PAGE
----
1 major problem holding the Mets back

New York Mets v Cincinnati Reds
New York Mets v Cincinnati Reds / Dylan Buell/GettyImages

The New York Mets and their fans started this season having aspirations of a World Series run, with a $300 million payroll and stars all across the roster. Just a few weeks in and the team is in a freefall, mired in a six game losing streak and just fighting to get back above .500.

There is plenty of blame to go around, with most of the lineup slumping and a staff ERA of 4.82. The pieces have yet to come together for this team, with manager Buck Showalter recently saying they just simply need to play better. However, there are some key problems that are hurting the Mets more than others. Most importantly, the team cannot get a starter to go deep into a game.

The Mets starting pitchers inability to get past the 5th inning is holding this team back.

To put it simply, the Mets have been getting killed by their lack of production from starting pitchers. Mets starters have logged 173.2 innings of work through 36 games this season, good for third worst in the entire MLB. That's an average of just under five innings per start, which is horrible for a starting rotation worth over $100 million.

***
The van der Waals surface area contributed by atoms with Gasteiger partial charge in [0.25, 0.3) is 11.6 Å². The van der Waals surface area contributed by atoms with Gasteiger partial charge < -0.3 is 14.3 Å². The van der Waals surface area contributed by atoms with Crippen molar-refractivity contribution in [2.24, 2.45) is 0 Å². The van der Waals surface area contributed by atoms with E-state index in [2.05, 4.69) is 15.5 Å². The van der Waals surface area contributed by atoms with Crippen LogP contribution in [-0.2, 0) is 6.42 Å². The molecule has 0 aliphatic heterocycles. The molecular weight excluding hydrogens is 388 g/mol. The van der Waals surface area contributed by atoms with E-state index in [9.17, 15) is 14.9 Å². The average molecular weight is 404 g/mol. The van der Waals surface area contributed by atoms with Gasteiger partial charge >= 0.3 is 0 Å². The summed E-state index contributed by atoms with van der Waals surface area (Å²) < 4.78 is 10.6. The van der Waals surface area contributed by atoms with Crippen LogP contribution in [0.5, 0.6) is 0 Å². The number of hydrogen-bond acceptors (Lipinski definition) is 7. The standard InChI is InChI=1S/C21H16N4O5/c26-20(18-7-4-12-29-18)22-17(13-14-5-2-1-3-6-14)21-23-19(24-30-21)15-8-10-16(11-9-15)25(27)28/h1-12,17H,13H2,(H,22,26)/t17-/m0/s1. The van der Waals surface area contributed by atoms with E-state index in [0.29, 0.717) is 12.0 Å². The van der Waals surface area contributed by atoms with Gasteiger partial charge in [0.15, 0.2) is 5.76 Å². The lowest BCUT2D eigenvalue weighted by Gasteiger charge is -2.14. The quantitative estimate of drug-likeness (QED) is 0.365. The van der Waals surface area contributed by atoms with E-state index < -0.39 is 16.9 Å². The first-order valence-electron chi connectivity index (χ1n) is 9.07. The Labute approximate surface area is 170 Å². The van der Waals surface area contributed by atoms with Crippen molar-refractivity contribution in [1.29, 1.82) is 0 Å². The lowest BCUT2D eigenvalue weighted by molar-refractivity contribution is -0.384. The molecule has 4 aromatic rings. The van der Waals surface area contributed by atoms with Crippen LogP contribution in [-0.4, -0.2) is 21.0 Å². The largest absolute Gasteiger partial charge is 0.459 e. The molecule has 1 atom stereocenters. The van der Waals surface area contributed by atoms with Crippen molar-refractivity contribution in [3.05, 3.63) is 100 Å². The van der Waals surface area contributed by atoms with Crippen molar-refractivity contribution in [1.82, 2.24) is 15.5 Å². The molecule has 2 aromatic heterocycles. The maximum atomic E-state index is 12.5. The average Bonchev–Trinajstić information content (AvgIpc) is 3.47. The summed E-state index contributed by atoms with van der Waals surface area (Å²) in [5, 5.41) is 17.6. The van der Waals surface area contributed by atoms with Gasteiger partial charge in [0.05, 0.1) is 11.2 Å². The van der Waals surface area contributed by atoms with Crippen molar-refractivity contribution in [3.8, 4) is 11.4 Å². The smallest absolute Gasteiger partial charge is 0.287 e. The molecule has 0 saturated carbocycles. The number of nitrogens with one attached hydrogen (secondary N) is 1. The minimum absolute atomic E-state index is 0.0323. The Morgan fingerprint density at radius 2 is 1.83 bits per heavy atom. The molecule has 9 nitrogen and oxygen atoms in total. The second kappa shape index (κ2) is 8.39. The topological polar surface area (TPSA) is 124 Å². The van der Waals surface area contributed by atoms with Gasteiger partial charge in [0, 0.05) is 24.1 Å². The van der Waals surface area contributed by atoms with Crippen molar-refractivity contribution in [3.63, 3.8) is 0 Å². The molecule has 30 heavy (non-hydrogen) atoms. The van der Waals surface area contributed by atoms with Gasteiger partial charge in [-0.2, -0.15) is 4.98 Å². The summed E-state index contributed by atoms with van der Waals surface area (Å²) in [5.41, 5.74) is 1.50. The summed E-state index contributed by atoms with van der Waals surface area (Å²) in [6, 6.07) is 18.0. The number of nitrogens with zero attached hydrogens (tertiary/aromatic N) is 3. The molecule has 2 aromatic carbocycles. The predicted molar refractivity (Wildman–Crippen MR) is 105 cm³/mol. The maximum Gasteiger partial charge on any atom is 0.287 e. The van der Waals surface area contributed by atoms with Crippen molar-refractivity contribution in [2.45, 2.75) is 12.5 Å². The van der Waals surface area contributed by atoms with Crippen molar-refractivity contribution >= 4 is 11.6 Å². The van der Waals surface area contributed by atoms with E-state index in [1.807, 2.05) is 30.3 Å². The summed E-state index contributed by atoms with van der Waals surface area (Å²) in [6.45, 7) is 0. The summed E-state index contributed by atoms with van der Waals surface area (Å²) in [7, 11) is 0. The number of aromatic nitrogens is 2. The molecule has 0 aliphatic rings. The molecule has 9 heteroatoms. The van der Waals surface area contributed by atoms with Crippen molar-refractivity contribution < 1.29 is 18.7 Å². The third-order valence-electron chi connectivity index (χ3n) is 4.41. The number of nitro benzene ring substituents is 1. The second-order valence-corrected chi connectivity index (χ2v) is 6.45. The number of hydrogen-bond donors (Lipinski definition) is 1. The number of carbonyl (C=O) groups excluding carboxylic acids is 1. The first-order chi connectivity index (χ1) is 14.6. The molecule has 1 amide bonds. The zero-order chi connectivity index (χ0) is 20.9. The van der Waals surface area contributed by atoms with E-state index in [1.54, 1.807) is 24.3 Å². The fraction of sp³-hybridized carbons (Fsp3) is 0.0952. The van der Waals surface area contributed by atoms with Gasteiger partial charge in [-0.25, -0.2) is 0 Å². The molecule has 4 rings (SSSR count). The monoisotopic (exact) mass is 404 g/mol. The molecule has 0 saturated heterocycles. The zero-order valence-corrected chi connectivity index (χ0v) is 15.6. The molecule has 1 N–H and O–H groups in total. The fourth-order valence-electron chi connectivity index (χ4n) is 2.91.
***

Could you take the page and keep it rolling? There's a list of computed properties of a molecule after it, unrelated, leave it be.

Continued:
It's easy to blame injuries for this, with Justin Verlander missing extended time and Max Scherzer not being 100%. However, the Mets had to anticipate this injury risk when they signed two nearly 40 year old pitchers, and the other starters haven't stepped up. Control issues have doomed Scherzer and Kodai Senga in their starts, and the rest of the rotation owns an ERA of 4.30 or above that knock them out of starts early as well.

The biggest victim in the lack of starting pitching has far and away been the bullpen. Understaffed to begin with following the Edwin Diaz injury, the Mets bullpen simply isn't deep enough to keep getting thrown out in the 5th and 6th innings. Pitchers such as Tommy Hunter and Jimmy Yacoabonis are frequently getting told to eat up some innings, and the results have often been disastrous.

The Mets remain optimistic that when finally healthy, their starting rotation will be able to get back into form and make them contenders again. In the meantime, fans will have to continue to suffer through early departures and bullpen overuse that may put the team in a hole they won't be able to climb out of.